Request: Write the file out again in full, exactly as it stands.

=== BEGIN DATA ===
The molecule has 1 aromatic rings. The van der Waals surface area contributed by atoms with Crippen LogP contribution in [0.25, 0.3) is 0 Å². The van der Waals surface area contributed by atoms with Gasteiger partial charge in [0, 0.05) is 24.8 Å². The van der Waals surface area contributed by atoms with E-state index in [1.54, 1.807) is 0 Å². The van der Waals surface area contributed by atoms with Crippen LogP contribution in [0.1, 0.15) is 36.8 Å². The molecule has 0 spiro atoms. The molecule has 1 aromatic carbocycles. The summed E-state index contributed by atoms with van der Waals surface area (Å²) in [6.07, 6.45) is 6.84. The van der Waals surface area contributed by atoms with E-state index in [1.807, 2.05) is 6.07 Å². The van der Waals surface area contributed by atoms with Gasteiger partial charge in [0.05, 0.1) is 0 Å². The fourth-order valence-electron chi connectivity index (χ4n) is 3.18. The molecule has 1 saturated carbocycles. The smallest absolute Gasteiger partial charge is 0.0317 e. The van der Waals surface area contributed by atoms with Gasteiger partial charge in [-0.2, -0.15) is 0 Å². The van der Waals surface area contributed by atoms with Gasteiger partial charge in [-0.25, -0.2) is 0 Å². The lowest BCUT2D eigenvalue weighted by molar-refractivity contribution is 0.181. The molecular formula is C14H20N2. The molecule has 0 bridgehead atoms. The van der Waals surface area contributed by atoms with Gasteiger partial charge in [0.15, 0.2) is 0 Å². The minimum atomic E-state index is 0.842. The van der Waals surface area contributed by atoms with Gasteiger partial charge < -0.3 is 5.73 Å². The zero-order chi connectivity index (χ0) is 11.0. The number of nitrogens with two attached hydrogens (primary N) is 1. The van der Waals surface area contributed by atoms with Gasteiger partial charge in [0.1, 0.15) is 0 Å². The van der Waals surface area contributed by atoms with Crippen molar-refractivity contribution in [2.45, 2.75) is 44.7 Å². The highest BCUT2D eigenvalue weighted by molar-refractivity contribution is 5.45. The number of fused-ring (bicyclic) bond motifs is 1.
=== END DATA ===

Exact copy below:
The molecule has 1 aromatic rings. The van der Waals surface area contributed by atoms with Crippen LogP contribution in [0.25, 0.3) is 0 Å². The van der Waals surface area contributed by atoms with Gasteiger partial charge in [0, 0.05) is 24.8 Å². The van der Waals surface area contributed by atoms with E-state index in [1.54, 1.807) is 0 Å². The van der Waals surface area contributed by atoms with Crippen LogP contribution in [0.1, 0.15) is 36.8 Å². The molecule has 0 spiro atoms. The molecule has 1 aromatic carbocycles. The summed E-state index contributed by atoms with van der Waals surface area (Å²) in [6.07, 6.45) is 6.84. The van der Waals surface area contributed by atoms with E-state index in [1.807, 2.05) is 6.07 Å². The van der Waals surface area contributed by atoms with Gasteiger partial charge in [0.05, 0.1) is 0 Å². The fourth-order valence-electron chi connectivity index (χ4n) is 3.18. The molecule has 1 saturated carbocycles. The smallest absolute Gasteiger partial charge is 0.0317 e. The van der Waals surface area contributed by atoms with Gasteiger partial charge in [-0.2, -0.15) is 0 Å². The van der Waals surface area contributed by atoms with Gasteiger partial charge in [-0.25, -0.2) is 0 Å². The lowest BCUT2D eigenvalue weighted by molar-refractivity contribution is 0.181. The molecular formula is C14H20N2. The molecule has 0 bridgehead atoms. The van der Waals surface area contributed by atoms with Gasteiger partial charge in [0.15, 0.2) is 0 Å². The minimum atomic E-state index is 0.842. The van der Waals surface area contributed by atoms with Gasteiger partial charge < -0.3 is 5.73 Å². The zero-order chi connectivity index (χ0) is 11.0. The number of nitrogens with two attached hydrogens (primary N) is 1. The van der Waals surface area contributed by atoms with Gasteiger partial charge in [0.1, 0.15) is 0 Å². The van der Waals surface area contributed by atoms with Crippen molar-refractivity contribution in [2.45, 2.75) is 44.7 Å². The highest BCUT2D eigenvalue weighted by molar-refractivity contribution is 5.45. The number of fused-ring (bicyclic) bond motifs is 1.